2.9. RNA Extraction, Reverse Transcription, and Quantitative Reverse Transcriptase Polymerase Chain Reaction (QPCR)

The samples were homogenized in 1 mL of TRIzol reagent (Life Technologies, Carlsbad, CA) with ultra-turrax T-18 basic homogenizer (2 × 30 sec at 5000 rpm); one-third volume of chloroform (Sigma-Aldrich) was added to the suspension with vigorous vortexing. Samples were centrifuged at 13000 rpm for 10 minutes and total RNA was extracted from the upper phase by using RNeasy Plus Mini Kits (Qiagen, Germany) according to the manufacturer’s protocol. In parallel, peripheral blood mononuclear cells (PBMC) were isolated from the blood of the same animals by Ficoll Paque Plus (GE Healthcare, UK) density gradient centrifugation. Total RNA from PBMC was also extracted using RNeasy Plus Mini Kits (Qiagen). The quality and quantity of isolated RNA were determined using NanoDrop and Bioanalyzer (Agilent, Santa Clara, USA) measurements.

cDNA was synthesized from 100 ng of total RNA by using High Capacity RNA to cDNA Kit or SuperScript Vilo cDNA Synthesis Kit (both from Life Technologies) according to the manufacturer’s instructions. cDNA levels were determined by QPCR using StepOne Plus Real-Time PCR System (Life Technologies). Reactions were performed with Power SybrGreen Master Mix (Life Technologies) with the following primer sets:TNF-α sense: GCTCCCTCTCATCAGTTCCA,TNF-α antisense: GGCTTGTCACTCGAGTTTTGA;CXCL1 sense: CATTAATATTTAACGATGTGGATGCGTTTCA,CXCL1 antisense: GCCTACCATCTTTAAACTGCACAAT [25];IL-1β sense: CAGGAAGGCAGTGTCACTCA,IL-1β antisense: AGACAGCACGAGGCATTTTT;IL-10 sense: CCTGCTCCTACTGGCTGGAG,IL-10 antisense: TTGTTCAGCTGGTCCTTCTT.To avoid false-positive results due to amplification of contaminating genomic DNA in the cDNA preparation, we used primers spanning exon-exon junctions. All measurements were performed in duplicates with at least four biological replicates. The ratio of each mRNA relative to the 18S rRNA (assay ID: Hs99999901; Life Technologies) was calculated using the method.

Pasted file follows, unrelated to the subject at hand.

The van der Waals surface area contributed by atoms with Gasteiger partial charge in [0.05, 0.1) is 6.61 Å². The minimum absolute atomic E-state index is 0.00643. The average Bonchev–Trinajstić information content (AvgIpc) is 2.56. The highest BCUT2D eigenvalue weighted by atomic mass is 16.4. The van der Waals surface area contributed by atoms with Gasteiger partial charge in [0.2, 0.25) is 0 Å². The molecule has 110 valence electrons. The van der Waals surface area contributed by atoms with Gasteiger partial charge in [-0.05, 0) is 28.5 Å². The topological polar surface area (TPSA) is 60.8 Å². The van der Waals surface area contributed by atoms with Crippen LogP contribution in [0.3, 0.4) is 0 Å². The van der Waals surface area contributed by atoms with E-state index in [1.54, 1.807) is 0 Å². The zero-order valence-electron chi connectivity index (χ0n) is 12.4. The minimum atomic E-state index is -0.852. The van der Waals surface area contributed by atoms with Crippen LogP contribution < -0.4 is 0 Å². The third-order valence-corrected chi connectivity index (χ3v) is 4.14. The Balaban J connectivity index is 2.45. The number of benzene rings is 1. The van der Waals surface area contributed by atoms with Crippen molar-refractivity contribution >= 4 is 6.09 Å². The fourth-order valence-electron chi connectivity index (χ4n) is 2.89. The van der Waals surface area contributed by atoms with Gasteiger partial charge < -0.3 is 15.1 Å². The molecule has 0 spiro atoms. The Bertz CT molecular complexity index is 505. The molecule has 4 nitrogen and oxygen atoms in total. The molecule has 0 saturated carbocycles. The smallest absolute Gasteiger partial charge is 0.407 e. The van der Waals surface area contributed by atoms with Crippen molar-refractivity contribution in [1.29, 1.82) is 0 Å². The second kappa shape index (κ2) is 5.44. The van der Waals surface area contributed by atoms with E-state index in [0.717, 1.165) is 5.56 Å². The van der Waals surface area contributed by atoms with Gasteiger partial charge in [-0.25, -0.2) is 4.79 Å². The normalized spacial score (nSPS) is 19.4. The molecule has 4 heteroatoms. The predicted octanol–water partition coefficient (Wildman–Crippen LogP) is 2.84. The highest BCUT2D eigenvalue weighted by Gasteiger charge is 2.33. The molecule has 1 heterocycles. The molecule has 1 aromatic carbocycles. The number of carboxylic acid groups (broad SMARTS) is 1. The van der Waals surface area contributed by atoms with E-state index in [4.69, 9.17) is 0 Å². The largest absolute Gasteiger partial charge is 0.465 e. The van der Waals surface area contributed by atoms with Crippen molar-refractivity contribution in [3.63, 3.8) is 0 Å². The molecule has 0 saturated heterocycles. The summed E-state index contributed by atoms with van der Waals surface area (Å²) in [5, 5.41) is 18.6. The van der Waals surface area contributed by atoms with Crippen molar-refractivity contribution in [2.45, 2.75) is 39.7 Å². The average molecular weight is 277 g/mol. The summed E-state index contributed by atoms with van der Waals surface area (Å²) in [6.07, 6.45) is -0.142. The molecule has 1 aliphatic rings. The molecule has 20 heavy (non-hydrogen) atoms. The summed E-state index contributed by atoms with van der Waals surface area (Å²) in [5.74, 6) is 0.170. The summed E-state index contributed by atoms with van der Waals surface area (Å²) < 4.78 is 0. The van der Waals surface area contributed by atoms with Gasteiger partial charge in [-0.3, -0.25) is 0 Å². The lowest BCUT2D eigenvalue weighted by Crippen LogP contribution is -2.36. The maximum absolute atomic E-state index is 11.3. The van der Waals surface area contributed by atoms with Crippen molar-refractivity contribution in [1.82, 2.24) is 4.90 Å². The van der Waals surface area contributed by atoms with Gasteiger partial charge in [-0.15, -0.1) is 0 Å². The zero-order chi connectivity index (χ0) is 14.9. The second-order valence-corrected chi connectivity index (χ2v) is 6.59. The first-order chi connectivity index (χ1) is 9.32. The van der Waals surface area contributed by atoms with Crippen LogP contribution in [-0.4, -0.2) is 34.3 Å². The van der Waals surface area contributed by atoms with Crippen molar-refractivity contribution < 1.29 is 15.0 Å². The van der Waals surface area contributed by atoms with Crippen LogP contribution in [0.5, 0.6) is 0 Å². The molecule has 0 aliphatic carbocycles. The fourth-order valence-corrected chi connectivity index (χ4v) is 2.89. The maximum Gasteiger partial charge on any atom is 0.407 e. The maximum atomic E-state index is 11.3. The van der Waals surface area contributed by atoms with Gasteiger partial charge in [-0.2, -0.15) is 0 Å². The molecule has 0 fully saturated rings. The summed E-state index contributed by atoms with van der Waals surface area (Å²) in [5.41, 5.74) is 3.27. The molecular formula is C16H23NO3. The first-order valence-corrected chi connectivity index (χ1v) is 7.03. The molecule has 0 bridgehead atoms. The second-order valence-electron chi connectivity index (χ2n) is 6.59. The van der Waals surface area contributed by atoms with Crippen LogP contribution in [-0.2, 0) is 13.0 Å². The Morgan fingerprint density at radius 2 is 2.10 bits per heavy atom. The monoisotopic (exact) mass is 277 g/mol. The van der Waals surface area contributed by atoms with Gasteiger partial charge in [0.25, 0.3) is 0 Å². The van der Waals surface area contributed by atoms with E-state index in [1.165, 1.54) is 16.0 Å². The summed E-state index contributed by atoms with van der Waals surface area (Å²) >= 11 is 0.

2.10. Data Representation and Statistical Analysis

Results of the body weight change, damage score, lesion, and the activity of MPO, HO, cNOS, and iNOS are shown as mean ± S.E.M; statistical comparisons were performed by two-tailed Student’s t-test. Statistical analysis of the TNF-α protein secretion was performed using one-way ANOVA. QPCR data are presented as data points and median; the significance of the differences between samples was determined by applying the Newman-Keuls test using GraphPad Prism for Windows. In all statistical comparisons, a probability () value of less than 0.05 was considered significant.

3. Results

3.1. Alteration of Body Weight after Running and TNBS Treatment

Running distance averaged 2600 meters/day/rat. We did not find any differences between the body weights of sedentary and running groups during the 6 weeks of exercise before TNBS administration (Figure 2(a)). On the other hand, there was a progressive decrease in body weight after the induction of colonic inflammation in the TNBS treated groups (Figure 2(b)).

3.2. Effects of 6-Week Running and TNBS Challenge on Damage Score, Mucosal Lesions, and MPO Activity

The severity of mucosal damage was scored on a 0–11 scale by a randomized, blinded fashion. 6 weeks of running before the TNBS challenge significantly () decreased the level of this inflammatory damage score marker from to (Figure 3(a)).

Challenge with TNBS caused hemorrhagic and necrotic damage of the colonic mucosa, as determined macroscopically 72 hours after TNBS administration. In the sedentary, nonrunning group the level of damage reached % of the total colonic area. We detected a significant decrease (%, ) in macroscopic injury in the colons of the trained, TNBS-treated group (Figures 3(b) and 3(c)).

Following treatment with TNBS, there was a thirtyfold increase in colonic MPO activity, suggesting massive neutrophil infiltration [22]. Wheel running significantly () attenuated the elevation of MPO activity from to  mU/mg protein (Figure 4).

3.3. The Effect of Physical Exercise on the Gene Expression Profiles of Selected Pro- and Anti-Inflammatory Mediators in TNBS-Induced Experimental Acute Colitis

In PBMCs, the physical exercise alone significantly () downregulated the gene expression of IL-1β, CXCL1 and IL-10 as compared to the inactive group (Figure 5(a)). TNBS treatment alone only downregulated the expression of CXCL1, and had no effect on the expression of TNF-α, IL-1β, and IL-10 transcripts. Interestingly, exercise before TNBS treatment downregulated the expression of CXCL1 and IL-10. Notably, the downregulation of IL-10 was significant as compared to not only absolute controls but also to TNBS treatment alone (Figure 5(a)).

In contrast to the downregulated expression pattern detected in PBMCs, physical exercise alone did not alter the gene expression of the monitored inflammatory mediators in the colon when compared to sedentary controls (Figure 5(b)). Yet, TNBS treatment alone induced marked upregulation () in the expression of pro- but not anti-inflammatory mediators (IL-1β, CXCL1, and IL-10, resp.) in the colon. Furthermore, exercise significantly attenuated TNBS-induced upregulation of proinflammatory mediators (IL-1β, CXCL1) and significantly increased expression of anti-inflammatory IL-10 (Figure 5(b)).